Ukip bravado busted as Paul Nuttall admits false Hillsborough claim
Watch: The Ukip leader admitted that claims on his website were not true.
Paul Nuttall has made the staggering admission that claims on his website about losing close friends in the Hillsborough disaster were false.
In an interview with Liverpool’s Radio City News, the Ukip leader was confronted about a post referring to attempts to block publication of files relating to the disaster.
In the 2012 post, Nuttall wrote: “Without them being made public we will never get to the bottom of that appalling tragedy when 96 Liverpool fans including close personal friends of mine lost their lives.”
But today he denied losing any close friends when quizzed by presenter Dave Easson, who was at Hillsborough on the day of the disaster.
“I haven’t lost a close, personal friend. I’ve lost someone who I know,” said the Ukip leader, who is hoping to win the Stoke-on-Trent by-elction next week.
He then suggested that he was not responsible for the statement, which was deleted today.
He said: “I’m sorry about that, but that is something ... I haven’t put that out. That is wrong.”
Nuttall is already facing questions about whether he was at Hillsborough on the day of the 1989 disaster. The Ukip leader has insisted he was there and has strongly denied claims to the contrary, including one friend telling The Guardian that Nuttall had “never spoken” about Hillsborough.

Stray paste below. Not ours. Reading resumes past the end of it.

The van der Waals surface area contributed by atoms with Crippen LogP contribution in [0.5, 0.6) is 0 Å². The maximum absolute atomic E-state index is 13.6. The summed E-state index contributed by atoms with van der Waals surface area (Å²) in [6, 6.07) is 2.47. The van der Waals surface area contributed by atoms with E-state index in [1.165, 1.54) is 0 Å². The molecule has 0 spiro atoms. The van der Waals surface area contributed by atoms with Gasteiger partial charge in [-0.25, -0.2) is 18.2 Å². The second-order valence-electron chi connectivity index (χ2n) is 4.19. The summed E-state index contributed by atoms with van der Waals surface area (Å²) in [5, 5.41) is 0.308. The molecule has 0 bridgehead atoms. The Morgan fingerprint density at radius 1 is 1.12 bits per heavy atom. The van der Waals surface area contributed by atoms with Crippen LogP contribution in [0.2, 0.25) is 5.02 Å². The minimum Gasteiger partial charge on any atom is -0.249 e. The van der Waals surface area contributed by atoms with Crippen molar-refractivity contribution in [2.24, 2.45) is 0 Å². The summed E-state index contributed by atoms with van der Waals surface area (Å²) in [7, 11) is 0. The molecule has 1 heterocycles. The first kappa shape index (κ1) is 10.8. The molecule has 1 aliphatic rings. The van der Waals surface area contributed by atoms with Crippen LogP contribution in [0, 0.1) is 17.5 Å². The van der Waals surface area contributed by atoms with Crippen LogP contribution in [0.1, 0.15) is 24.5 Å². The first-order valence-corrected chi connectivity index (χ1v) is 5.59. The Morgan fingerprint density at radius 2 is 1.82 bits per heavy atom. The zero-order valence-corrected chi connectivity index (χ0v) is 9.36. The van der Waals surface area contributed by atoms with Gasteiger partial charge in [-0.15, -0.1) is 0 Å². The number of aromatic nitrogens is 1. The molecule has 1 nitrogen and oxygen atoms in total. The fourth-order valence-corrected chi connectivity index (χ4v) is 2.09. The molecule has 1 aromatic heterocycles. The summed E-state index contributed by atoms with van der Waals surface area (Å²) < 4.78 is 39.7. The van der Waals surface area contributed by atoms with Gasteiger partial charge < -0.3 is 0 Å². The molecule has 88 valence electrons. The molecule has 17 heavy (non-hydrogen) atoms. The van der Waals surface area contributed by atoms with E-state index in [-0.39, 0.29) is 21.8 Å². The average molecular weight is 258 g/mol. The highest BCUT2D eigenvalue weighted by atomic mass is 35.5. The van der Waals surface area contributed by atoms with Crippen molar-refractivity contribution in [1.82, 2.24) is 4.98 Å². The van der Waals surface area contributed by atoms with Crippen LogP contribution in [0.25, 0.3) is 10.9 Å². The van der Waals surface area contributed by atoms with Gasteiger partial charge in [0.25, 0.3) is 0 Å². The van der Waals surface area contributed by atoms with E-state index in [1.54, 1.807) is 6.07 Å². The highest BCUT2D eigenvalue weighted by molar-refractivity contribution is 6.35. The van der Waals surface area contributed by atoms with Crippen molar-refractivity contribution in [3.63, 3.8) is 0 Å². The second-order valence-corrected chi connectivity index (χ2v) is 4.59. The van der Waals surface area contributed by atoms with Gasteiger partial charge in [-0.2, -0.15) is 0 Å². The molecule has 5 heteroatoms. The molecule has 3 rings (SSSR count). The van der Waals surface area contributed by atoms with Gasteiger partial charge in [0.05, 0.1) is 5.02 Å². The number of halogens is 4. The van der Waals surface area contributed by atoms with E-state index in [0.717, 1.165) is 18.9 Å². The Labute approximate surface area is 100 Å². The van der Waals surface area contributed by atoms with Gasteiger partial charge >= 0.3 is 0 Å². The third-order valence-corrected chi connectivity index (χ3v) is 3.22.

"I know it’s a dirty game but this is beyond scraping the barrel to be perfectly honest with you. It’s upset me personally, it’s upset my family," he said today.
The latest Hillsborough controversy to engulf the Ukip leader came as his party was attempting to capitalise on text messages sent by Labour’s candidate for Stoke-on-Trent Central.
Gareth Snell has apologised for texts from 2010 and 2011 referring to “squabbling sour faced ladies”, a “stupid woman” and a “speccy blond girl”.
So in a bid to keep the story going, UKIP deputy chair Suzanne Evans put out a bold statement calling for Snell to be sacked.
"There is no place in politics for a man with his coarse views of women,” she said. “For the good of Stoke and the people of Stoke he should do something decent and stand down in shame, failing that Labour should remove him".
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